Last time we saw that Em non-paradoxically time-travels over three years into Al's future by flying 12 light years at half the speed of light for just over two decades. Her journey completed, Em has aged only 20.8 years while Al has aged 24.
That may not seem like much of a gain, but Em was only moving really fast — not really, really fast. If she travels at 99% of light-speed, her round trip shortens to 1.7 years while Al doesn't wait much longer than it takes light to make the six light-year round trip: 12.12 years! And at 99.9% c, Em's whole trip takes her only half a year!
Today we break down dime tilation. I mean, time dilation!
By "break down" I mean provide some charts and talk about it some more. Mainly about why time has to slow down when you look at a moving frame.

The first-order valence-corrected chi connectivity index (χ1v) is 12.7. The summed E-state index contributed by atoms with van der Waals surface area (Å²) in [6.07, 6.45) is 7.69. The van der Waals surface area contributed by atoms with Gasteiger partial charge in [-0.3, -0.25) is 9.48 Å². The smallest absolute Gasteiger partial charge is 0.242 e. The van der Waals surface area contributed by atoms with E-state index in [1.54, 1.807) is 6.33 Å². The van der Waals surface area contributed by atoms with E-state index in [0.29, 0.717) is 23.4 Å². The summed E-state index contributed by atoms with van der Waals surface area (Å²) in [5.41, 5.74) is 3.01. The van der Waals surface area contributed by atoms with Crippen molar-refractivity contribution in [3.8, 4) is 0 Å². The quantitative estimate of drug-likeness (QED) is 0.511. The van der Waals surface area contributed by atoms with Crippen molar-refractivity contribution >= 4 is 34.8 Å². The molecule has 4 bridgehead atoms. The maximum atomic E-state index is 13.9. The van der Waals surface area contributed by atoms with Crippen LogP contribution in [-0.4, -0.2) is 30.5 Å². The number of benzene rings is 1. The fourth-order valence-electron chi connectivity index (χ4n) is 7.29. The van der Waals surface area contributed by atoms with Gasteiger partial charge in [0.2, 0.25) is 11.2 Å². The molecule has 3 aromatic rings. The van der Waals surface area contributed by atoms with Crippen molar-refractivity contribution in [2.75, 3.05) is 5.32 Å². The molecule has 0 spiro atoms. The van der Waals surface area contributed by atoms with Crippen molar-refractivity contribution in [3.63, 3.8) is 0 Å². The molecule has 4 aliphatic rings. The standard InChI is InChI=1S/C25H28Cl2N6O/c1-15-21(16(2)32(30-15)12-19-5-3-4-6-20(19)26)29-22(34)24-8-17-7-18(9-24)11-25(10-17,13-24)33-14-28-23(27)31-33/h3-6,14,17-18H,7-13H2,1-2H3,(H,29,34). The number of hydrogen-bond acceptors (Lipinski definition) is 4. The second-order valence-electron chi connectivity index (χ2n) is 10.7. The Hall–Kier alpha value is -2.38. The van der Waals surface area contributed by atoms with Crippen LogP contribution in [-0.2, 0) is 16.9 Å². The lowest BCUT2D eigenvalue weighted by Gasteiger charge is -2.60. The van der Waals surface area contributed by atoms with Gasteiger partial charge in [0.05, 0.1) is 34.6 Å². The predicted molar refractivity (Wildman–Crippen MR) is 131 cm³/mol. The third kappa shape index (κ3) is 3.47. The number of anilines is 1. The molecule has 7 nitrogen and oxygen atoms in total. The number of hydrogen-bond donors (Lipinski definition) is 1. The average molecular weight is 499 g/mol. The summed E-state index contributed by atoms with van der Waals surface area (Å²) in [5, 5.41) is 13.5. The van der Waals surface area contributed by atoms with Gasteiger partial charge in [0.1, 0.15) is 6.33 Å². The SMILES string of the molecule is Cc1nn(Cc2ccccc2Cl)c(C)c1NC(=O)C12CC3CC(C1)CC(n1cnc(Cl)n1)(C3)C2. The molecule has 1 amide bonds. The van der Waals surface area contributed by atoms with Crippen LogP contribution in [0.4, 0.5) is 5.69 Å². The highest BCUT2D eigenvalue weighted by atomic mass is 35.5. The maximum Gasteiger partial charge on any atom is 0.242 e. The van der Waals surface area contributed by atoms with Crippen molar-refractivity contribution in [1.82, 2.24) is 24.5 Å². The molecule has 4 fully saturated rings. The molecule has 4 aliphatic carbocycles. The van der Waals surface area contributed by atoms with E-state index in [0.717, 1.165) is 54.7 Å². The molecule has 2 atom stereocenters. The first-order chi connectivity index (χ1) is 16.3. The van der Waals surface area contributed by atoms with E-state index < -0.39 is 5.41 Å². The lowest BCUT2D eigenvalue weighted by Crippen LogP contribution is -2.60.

Let's start with the charts:
The first one is a time-space diagram of Em's flight (at c/2 as usual) from Al's point of view and the years that elapse. For these diagrams we assume Em flies continuously and does not stop.
The second one is the same thing from Em's point of view. Remember that she sees space as moving and therefore contracted — that's why the marked distances are less.
By the way: The scale of diagram 2 sets each square at 0.866 rather than 1.0. That doesn't change anything, it just lets the diagram lines live neatly on the graph paper lines. Think of it as a zoom.
Certain reference events are marked on each chart to show how things shift due to the frame of reference change. For example, notice that events A & B are simultaneous to Al (diagram 1), but B & C are simultaneous to Em (diagram 2).